Edouard Manet Still Life with Fish, 1864
Imagine a long table laid with tempting bowls and dishes on a white cotton tablecloth with scalloped edges. Each bowl holds an exquisite sample of the cook’s inspiration. It’s a smorgasbord, a selection of appetizers, a buffet of zakuski. One platter may be pirogi filled with forest mushrooms, another, corn blinis with caviar, cabbage bundles stuffed with game, pickled cauliflower and beets flavored with dill, smoked sturgeon, and tiny fried anchovies. The room is lit like a theatre, the table illuminated by a single chandelier, and the guests dance around it and nibble gaily with a liveliness that can’t be contained in a chair. Chilled glasses of vodka and brut champagne circle like the rings of Saturn.
This is a table my father would have loved. Once, while on a Scandinavian cruise line for their second honeymoon, he crashed a wedding having caught a glimpse of just such a table in a room he happened to be strolling by. No one questioned the handsome doctor in a double breasted pinstripe suit who accepted a flute of champagne and clicked his glass against the beautiful blond next to him and said, “Skaal!” He was the perfect guest, he ate, he drank, he danced with the Swedish dames, and when my mother, after a thorough search, finally found him and dragged him away like a cork from a bottle, he smiled sheepishly and said, “Ah, but I could not resist the zakuski!” If there was one ritual my father cherished, it was a “buffet russe”, the Russian tradition of sampling multi appetizers while knocking back icy vodka shots, all the while circling the table, slapping backs, and laughing with your mouth full.
My father preferred to begin all parties this way, guests milling happily, a generous variety of hors d’oeuvres arranged beautifully (no waiters in tuxes teasing you with mouse morsels) and little glasses of good drinks. Only later, much later, when he was feeling the warmth of the smoked fish and vodka, when everyone was a comrade, and he could loosen his tie, hold my mother’s waist and twirl her around the room, was he ready to stroll to the dining room, to collapse like a sea lion into a chair for the hot meal. He felt trapped if he were served chips and dip and a modest glass of scotch, then quickly called to the table to sit for a lengthy meal next to someone he couldn’t get away from.
So this Thanksgiving, because I think my father played a big role in awakening my culinary enthusiasm, I want to begin with zakuski, to imagine him in that pinstriped suit and polished Bally shoes, a candlelit look of rapture on his face, tempted by bowls of spicy, warm, cold, red, green, and pink. In the freezer, we will line glasses near the Grey Goose. Champagne and pinot blanc, cradled in starched white napkins, will lean in ice buckets. And to slow the pace of our evening, we’ll crack pomegranates and drop the seeds like rubies when we pour the vodka. Our guests will be less inclined to do shots when there are pomegranate seeds floating in their drinks. I will iron my best tablecloth, a white Basque cotton with bold red stripes, a gift from my husband for our fourth anniversary. There will be red roses and candles floating in glass bowls filled with cranberries, and bouquets of crabapples with maroon twigs.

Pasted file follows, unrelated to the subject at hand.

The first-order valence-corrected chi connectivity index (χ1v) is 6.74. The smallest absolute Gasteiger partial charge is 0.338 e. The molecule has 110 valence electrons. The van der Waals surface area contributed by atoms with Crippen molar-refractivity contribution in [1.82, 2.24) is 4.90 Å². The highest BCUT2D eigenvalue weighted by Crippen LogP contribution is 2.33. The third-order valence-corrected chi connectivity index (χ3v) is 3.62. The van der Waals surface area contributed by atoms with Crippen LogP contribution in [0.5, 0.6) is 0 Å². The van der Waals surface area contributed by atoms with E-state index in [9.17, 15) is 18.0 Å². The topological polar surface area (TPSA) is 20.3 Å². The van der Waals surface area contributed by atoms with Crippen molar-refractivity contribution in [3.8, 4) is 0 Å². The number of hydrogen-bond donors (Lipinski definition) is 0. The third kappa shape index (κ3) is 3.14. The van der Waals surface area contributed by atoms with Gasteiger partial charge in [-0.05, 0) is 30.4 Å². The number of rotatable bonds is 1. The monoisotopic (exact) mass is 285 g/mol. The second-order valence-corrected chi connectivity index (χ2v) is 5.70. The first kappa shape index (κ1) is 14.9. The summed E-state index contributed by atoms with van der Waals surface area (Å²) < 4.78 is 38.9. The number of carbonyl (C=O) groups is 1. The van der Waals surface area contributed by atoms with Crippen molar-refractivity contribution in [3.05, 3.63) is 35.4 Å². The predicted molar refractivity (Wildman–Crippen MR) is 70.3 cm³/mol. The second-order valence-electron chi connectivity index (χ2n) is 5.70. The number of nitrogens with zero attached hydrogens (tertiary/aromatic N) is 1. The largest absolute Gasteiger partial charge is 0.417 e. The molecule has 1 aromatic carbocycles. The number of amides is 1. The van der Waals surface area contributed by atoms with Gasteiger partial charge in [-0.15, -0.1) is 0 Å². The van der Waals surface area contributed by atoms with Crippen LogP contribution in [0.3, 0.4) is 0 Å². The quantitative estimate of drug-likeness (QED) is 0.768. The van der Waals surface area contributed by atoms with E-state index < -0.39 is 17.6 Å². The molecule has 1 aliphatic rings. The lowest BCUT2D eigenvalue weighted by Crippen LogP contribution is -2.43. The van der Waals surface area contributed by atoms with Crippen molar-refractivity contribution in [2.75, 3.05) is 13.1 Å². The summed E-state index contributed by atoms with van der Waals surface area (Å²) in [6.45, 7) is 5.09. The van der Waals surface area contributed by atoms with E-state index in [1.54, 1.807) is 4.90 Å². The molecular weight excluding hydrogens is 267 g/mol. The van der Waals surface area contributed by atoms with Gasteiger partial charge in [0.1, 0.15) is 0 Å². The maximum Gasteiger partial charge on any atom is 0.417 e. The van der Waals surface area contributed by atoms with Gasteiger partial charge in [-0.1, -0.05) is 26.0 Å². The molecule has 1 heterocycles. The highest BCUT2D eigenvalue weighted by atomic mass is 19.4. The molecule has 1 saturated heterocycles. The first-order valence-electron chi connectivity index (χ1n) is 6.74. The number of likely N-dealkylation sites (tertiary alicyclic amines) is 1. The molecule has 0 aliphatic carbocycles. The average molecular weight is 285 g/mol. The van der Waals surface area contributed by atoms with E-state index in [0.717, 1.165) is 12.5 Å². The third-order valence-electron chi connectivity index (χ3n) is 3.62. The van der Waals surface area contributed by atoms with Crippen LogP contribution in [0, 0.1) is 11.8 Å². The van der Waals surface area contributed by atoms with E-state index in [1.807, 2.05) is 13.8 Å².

We can’t afford caviar, but we will serve poor man’s roasted eggplant caviar with good fried bread, mushroom tarts, a pâté with prunes soaked in cognac, pickled cauliflower and beets, smoked trout with dill crème fraîche and cucumber. Our aim is variety, not necessarily harmony. Let the flavors crash into each other like ill-assorted relatives, all the ones who avoid each other all year long and are then thrown together in your dining room to make merry and break bread. We will invite them all and their grudges, too. The buffet will jolt them into a new routine. Gone are the chaste crudités with sour cream dip, the sideboard with the old silver gravy boat and serving spoons, the orange mums and tapered candles. They will be forced to get up and serve themselves from the beautiful platters of braised red cabbage and turkey, fried sweet potatoes, butternut squash and ricotta turnovers. The newness of it will spark amity, even allowing a newfound affection for the sister-in-law or cousin or brother who grate on each other, chew noisily, sweep brussel sprouts to the rim of their plate, let their kids run amok, or manage to offend with a compliment.
The next day, you won’t find us resentful of the pile of dishes, the glasses that won’t fit in the dishwasher, and the linen napkins that need to be laundered and ironed. We’ll bask in the afterglow of a good party, select a few leftovers to have for lunch with the last drops of pinot blanc, and clink our glasses to the handsome doctor in the pinstriped suit.